Top 10 Things to do in Valencia, Spain
While not as famous as its big sisters, Madrid and Barcelona, Valencia is a spectacular city that should make it on to any traveler's to-visit list. Valencia is the birthplace of paella, home to great beaches and weather, and boasts a beautiful historic quarter and a progressive art scene. It was difficult to narrow our list, but we picked out our 10 favorite things to do in Valencia. This list is limited to day-time activities and attractions (think arts and culture rather than drinks and dancing). We will save our best nightlife picks for another post. If you are left with a travel bug after reading this post, register for a program at our Spanish school in Valencia
A little background on Valencia:
Valencia is Spain's third largest city and is located on the country's central eastern coast. It is also one of Spain's oldest cities, with first the known settlers setting up shop before 100 BC during the Roman Empire. Since that time, the city has been conquered, reconquered, razed and rebuilt numerous times. Valencia was invaded and subsequently controlled by the Moors for over 500 years and much of the architectural influence of that era remains, mixed with the later 'traditional' Spanish styles of the Christian reconquest era. The 'Golden Age' of Valencia occurred during the 15th century during the height of the Renaissance. This was a time of prosperity both economically and culturally for the city. Wikipedia
So without further ado, here's the list:
1. Take in the sights of la Plaza de la Virgin:
Located in the historic district, the plaza is a major gathering point for the festival of Fallas which occurs from March 15-19 annually. This brief festival of parody is a time in which the citizenry make fun of the faults of society and Spanish politics. Major monuments around the plaza include el catedral, the Roman Museum, and the Church of Saint Joseph.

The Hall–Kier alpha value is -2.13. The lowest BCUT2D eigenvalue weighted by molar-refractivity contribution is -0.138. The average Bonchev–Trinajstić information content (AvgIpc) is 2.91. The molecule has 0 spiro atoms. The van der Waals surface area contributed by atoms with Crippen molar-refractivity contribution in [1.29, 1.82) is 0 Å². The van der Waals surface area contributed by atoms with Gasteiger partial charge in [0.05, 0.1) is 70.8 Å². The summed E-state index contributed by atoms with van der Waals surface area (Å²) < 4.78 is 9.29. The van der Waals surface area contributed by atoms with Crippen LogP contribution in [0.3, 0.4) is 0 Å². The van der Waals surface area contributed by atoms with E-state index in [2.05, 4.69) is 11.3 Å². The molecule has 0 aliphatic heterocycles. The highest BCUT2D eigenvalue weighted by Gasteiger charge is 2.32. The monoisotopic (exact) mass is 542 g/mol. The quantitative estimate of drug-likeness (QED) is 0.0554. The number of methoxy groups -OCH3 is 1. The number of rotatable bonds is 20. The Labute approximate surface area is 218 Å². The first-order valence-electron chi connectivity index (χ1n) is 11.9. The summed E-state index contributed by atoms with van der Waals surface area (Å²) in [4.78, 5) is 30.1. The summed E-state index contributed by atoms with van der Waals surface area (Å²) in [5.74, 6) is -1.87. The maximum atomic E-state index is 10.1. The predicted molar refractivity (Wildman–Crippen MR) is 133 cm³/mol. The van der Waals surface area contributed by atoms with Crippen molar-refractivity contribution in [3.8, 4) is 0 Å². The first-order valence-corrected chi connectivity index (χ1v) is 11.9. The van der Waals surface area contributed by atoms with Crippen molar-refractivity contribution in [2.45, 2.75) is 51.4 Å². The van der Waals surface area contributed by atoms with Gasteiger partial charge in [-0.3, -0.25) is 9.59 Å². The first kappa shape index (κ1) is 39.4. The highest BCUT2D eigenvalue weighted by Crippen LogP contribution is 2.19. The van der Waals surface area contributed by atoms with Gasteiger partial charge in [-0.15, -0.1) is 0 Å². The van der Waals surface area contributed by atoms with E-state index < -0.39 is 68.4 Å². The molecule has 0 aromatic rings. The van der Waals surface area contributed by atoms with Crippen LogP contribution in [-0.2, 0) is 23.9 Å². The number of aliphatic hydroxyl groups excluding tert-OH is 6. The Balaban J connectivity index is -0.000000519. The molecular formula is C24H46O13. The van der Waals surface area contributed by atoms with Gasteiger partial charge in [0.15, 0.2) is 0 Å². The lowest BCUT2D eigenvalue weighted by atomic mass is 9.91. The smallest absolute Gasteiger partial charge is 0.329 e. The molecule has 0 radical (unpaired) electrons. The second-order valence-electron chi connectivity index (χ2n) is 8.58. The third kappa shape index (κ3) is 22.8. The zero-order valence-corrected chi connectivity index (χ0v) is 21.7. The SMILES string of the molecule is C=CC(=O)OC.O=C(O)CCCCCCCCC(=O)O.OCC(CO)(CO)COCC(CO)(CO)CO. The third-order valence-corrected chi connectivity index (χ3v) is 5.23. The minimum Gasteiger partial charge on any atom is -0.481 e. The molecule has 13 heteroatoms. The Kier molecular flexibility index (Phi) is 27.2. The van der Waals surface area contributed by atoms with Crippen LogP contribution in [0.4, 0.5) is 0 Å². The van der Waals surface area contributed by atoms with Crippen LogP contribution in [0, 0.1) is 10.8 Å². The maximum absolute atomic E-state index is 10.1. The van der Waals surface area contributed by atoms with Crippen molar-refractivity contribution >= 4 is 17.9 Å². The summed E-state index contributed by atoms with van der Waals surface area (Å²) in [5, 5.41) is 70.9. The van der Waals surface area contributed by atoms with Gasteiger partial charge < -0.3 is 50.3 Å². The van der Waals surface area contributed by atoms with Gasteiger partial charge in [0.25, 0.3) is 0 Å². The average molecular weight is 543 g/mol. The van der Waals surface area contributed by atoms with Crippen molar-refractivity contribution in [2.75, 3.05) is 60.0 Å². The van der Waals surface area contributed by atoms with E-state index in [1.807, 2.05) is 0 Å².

2. See, smell and taste El Mercado Central:
This 8000 square meter space market is one of the oldest running in Europe. The building surrounding the market was designed in 1914 by architects Francisco Guardia and Alejandro Soler. Vendors sell meat, vegetables, fruit fish and more in over 1,000 stands. Come for the sights, smells and tastes in the early morning and then grab breakfast or lunch at one of the many restaurants and tapas bars surrounding the market.
3. Tour the city's remarkable street art:
The old town of Valencia (Parte Viejo) is full of both comissioned and unsanctioned grafitti and street art, all of it visually unique and impressive. If you are studying at Taronja School or IH Valencia, ask the activities director for a grafitti map to guide you.
4. Hit the Beach
Kind of a no-brainer. White sand, blue water, volleyball, barbecues and beautiful sunsets await you. If you're in the city, you can easily take the tram right to the boardwalk.
5. Spend a day exploring El Instituto Valenciano de Arte Moderno:
The Valencia Museum of Modern Art is made up of a modern building and a 13th century building that was formerly a convent. The museum features painting, sculptures, photography, drawings, concerts and more from modern artists in Spain and around the world. It is open Monday and Thursday from 10am to 7pm and Wednesday, Friday, Saturday and Sunday from 10am to 10pm. Entry is only 2 Euros per person.